Transforming the prisoner culture

Pirkel, Daniel



To: APWA From: Daniel Pirkel Re: Transforming the Prison Culture Before my incarceration, l was a selfish, egotistical fool that suffered from a low self-esteem. After a series of unfortunate events (including betrayal by the love of my life, and my ex-girlfriend ripping my son out of my arms), I tried to commit suicide five times at the age of 19 years old. I took a bottle of pain killers, attempted to drown myself, and jumped out of my Dad's car at 85 MPH in front of a semi. When these attempts failed, I tried to force the police to kill me by firing a .22 cal. pistol at them. Thankfully, no one was shot except me. The police exercised incredible restraint by relying on mostly nonviolent force, for which my family and I will be forever grateful. While I was at the forensic Center in Ypsilanti, l began to realize how much pain I had caused the victims of my crimes, as well as how I had disgraced my family, so I decided to turn my life around. Overwhelmed with grief, shame, and anxiety, I asked God that if He was real, to please show Himself (until that point I was an atheist). Within a couple of days, I found a book called The Case for Christ on the floor in the corner of my room. After reading half of it, the evidence of the resurrection overpowered my doubts. Particularly compelling was Paul, a former enemy of Christ who inexplicably became His greatest advocate. l professed my newfound faith at my sentencing, not because I expected for it to get me out of trouble, but because it demonstrated that my world view had changed so dramatically that there is no way I would do something so immoral again. In turn, the Judge gave me a 22-52-year long sentence, oddly citing rehabilitation as one of the major reasons behind his decisions. Despite this setback, my newfound faith motivated me te reexamine all of my beliefs, and to attempt to make up for my past failings. I began to believe that Ged had a purpose in my incarceration. I refused to buy a TV for my first hard years, and studied the bible every day. I sought out mentors, and visited the library as much as possible. This went on for five years before I came to the realization that I would probably be at least at least 41 years old before I was eligible for a parole no matter how hard I worked, or how much I had changed. I began to wonder as to why God would allow this. Although I continued to do the right things. I was only going through the motions. I felt hollow and empty. It was in this mindset that I prayed for God to make a way for me to earn a college degree. I wanted to write books to help people learn from my past mistakes, and I believed college was necessary for this. A few months later, my Chaplain asked me if I was interested in filling out an application for the Calvin Prison initiative. In 2016, I was one of the twenty men to receive this blessing, and I have made the most of it, earning a 3.8 GPA thus far. More importantly, this program reinvigorated my life with hope and purpose, the same purpose as CPI: transforming the prison culture. To accomplish this goal, CPI graduates will be sent to different facilities to teach classes to other prisoners. Many CPI students have already begun to teach prisoners who are within one year of their ERD and are housed in the Vocational Village. The subject matter of these classes range from Algebra and Geometry to Moral Formation, and Employment Workshops. CPI students also publish a school newspaper called The Sentinel every month, as well as participate in the Writer's Club, the Restorative Justice Club, and the Garden Club. All of this is done while maintaining an overall class average 3.6 GPA. While CPI has done an admirable job of creating a grassroots movement to change the prison culture, we need the support of the local community, the legislature and the prison authorities to see a complete transformation. The public can help in many ways. When I was first incarcerated, I was lucky enough to find good mentors who helped me reform my life. Not everyone is so fortunate. The American Friends Service Committee (AFSC) is trying to rectify this through the Good Neighbor Project, which helps citizens to find prisoners who are interested in being mentored through the mail. Not only does this allow the community to assist prisoners develop spiritually and emotionally, but it also provided citizens the opportunity to become familiar with prison issues and how they can become advocates for prison reforms. Members of the public can also help by volunteering as guest speakers for church services, or teach classes on a variety of subjects, be it a Bible study, a basic finance course, or a vocational trade (it all depends on what the Warden of the Institution allows). Some people can assist advocacy organizations like the Coalition for Justice Voters their pursuit to pass "smart on crime" legislation. While Michigan's penal system needs many reforms, its most oppressive nature revolves around the fact that no matter how hard we work, or how much we have changed, our earliest release dates remain the same unless we receive a commutation, obtain a favorable judgement in court, or leave in a box. While county jail inmates can earn good time (one day for every six days served without disciplinary issues), state prisoners in Michigan cannot ( MCL S 51.282). This does not make sense, as people serving longer sentences for more serious crimes than those found in county jails (i.e. property or drug offenses) are less likely to recidivate (see Paroling people who committed serious crimes: What is the actual risk? published by Citizen's Alliance on Prisons and Public Spending, 2014). Furthermore, extending good time to inmates held in state facilities would not endanger the public, as the parole board would still have the ability to continue a prisoner's sentence if they were not convinced of the prisoner's rehabilitation. Furthermore, a prisoner with a 20-year sentence would only be reduced by 17.15 years. If this system were to be implemented retroactively, I could receive a parole at the age of 38 (instead of 41) since I was incarcerated at the age of 19. In addition to offering time reductions for good behavior, many other states offer prisoners the ability to reduce their sentence by completing college or other types of educational programs. When prisoners take advantage of these opportunities, all of society benefits. For instance, the Rand Corporation's MetaAnalysis (spanning 32 years of research) demonstrates that general education in a correctional setting reduces individual recidivism rates by 43%, thereby saving taxpayers the cost of re-incarceration and fostering public safety by preventing the commission of future crimes. While all prisoners may not be able to earn a college education, it is in societies best interest to invest in those incarcerated. Regardless of what we do, 95% of prisoners eventually return to the community. The more prepared they are to deal with the temptations of their old lifestyles, the better off everyone is. New for readers: Do not hesitate to send me any comments or questions at the address below.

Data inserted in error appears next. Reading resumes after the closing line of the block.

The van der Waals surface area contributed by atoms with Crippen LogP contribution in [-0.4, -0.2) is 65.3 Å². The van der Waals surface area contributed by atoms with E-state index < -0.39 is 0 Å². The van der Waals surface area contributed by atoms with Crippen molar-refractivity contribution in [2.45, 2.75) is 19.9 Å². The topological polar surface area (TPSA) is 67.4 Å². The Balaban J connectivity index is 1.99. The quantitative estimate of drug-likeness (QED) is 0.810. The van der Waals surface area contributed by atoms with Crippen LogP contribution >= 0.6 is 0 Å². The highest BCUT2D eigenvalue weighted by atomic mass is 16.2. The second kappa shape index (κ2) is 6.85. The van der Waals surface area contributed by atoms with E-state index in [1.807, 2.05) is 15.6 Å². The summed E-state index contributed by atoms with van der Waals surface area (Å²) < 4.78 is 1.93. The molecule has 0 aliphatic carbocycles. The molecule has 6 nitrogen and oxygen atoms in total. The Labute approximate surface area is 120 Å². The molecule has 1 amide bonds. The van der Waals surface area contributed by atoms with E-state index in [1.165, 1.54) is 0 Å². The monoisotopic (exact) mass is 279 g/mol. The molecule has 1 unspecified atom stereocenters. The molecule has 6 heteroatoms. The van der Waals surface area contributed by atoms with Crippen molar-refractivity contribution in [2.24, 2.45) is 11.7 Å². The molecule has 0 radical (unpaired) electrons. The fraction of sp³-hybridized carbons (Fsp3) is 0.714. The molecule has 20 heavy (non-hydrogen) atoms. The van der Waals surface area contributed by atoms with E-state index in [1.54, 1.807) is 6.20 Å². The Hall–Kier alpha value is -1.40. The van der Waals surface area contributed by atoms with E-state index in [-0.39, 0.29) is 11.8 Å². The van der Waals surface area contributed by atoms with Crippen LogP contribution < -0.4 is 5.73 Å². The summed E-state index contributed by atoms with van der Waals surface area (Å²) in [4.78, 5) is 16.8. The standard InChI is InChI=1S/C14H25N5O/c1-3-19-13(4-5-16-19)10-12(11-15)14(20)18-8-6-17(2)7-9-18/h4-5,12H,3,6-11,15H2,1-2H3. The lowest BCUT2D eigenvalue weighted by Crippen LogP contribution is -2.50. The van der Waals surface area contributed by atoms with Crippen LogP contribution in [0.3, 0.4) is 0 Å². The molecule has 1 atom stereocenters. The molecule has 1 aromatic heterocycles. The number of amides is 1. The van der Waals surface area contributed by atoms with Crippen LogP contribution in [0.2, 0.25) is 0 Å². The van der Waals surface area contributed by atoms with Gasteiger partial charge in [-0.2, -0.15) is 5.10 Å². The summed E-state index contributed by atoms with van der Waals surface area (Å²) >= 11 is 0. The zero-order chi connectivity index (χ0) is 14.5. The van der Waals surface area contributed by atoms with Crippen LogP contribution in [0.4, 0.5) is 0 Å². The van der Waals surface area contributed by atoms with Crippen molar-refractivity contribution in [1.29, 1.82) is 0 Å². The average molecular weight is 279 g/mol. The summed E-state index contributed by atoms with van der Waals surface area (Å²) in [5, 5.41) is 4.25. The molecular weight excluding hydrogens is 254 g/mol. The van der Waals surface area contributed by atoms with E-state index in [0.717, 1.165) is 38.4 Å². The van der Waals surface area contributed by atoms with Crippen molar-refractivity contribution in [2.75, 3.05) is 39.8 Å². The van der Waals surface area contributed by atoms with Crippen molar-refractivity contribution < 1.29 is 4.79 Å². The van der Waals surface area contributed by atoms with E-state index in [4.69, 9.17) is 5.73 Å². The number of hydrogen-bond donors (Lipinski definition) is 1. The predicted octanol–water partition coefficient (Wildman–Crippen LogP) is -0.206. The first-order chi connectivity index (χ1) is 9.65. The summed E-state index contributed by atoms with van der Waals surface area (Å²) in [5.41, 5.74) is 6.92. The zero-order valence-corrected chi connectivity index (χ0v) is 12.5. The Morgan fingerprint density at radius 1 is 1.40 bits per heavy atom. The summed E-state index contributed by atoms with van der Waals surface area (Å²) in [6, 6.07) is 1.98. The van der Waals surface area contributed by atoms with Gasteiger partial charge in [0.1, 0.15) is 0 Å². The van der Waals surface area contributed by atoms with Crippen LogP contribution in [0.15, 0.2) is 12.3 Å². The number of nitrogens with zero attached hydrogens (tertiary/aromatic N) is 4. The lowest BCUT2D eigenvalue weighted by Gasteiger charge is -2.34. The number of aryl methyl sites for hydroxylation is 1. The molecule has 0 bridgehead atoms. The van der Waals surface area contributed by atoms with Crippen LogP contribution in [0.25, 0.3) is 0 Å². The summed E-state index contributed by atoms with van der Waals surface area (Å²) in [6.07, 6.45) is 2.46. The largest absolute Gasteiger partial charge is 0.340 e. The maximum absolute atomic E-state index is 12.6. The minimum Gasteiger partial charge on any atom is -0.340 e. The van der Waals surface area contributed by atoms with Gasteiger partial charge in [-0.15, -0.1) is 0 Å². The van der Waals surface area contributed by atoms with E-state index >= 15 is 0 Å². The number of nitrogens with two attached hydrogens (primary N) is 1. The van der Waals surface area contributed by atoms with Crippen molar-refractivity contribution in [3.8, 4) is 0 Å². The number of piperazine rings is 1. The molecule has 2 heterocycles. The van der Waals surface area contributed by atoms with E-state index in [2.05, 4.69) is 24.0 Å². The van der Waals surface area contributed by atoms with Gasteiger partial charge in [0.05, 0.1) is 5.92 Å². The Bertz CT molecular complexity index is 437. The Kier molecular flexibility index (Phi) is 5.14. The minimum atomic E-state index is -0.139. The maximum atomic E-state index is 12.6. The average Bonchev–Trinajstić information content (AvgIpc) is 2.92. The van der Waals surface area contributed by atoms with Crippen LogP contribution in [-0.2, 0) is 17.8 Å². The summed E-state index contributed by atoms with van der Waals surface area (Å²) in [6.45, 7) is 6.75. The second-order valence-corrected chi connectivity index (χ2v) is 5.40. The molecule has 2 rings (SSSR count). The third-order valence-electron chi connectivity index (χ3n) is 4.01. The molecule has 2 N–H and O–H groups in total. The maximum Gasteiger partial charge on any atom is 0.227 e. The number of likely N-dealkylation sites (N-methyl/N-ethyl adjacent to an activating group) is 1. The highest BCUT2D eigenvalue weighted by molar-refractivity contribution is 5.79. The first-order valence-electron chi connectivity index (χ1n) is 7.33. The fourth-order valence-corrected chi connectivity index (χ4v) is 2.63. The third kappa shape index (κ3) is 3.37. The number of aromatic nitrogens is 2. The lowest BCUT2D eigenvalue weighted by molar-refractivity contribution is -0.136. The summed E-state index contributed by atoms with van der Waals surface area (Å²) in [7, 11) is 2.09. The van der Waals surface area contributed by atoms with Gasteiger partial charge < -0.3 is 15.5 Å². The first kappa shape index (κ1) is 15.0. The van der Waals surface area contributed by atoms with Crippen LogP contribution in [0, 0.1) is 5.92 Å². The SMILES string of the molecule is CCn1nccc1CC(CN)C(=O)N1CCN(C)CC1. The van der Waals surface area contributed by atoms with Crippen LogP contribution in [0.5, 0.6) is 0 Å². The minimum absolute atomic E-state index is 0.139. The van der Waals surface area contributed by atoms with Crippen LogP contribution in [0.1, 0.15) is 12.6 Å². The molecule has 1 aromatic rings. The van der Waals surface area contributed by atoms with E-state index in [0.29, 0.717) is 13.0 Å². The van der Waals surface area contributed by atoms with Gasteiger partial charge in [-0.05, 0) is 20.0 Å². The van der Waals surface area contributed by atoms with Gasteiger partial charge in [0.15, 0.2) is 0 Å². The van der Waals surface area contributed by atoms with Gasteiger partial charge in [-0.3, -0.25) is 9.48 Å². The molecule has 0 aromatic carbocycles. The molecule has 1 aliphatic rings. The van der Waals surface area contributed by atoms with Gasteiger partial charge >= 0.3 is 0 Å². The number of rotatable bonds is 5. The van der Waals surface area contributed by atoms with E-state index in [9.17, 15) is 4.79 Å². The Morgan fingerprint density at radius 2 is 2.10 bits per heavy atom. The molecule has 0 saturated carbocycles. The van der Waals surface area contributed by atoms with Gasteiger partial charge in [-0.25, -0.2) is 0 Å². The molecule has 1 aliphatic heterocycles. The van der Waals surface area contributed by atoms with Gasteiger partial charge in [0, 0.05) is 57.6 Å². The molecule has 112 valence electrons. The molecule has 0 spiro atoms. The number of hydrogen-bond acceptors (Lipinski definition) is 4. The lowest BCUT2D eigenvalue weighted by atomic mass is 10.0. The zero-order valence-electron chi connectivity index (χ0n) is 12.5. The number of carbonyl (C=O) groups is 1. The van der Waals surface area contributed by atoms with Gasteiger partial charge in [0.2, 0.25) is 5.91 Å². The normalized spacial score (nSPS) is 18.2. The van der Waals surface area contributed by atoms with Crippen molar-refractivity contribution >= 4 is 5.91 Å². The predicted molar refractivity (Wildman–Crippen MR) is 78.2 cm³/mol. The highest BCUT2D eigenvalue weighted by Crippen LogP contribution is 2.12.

Author: Pirkel, Daniel

Author Location: Michigan

Date: November 14, 2017

Genre: Essay

Extent: 4 pages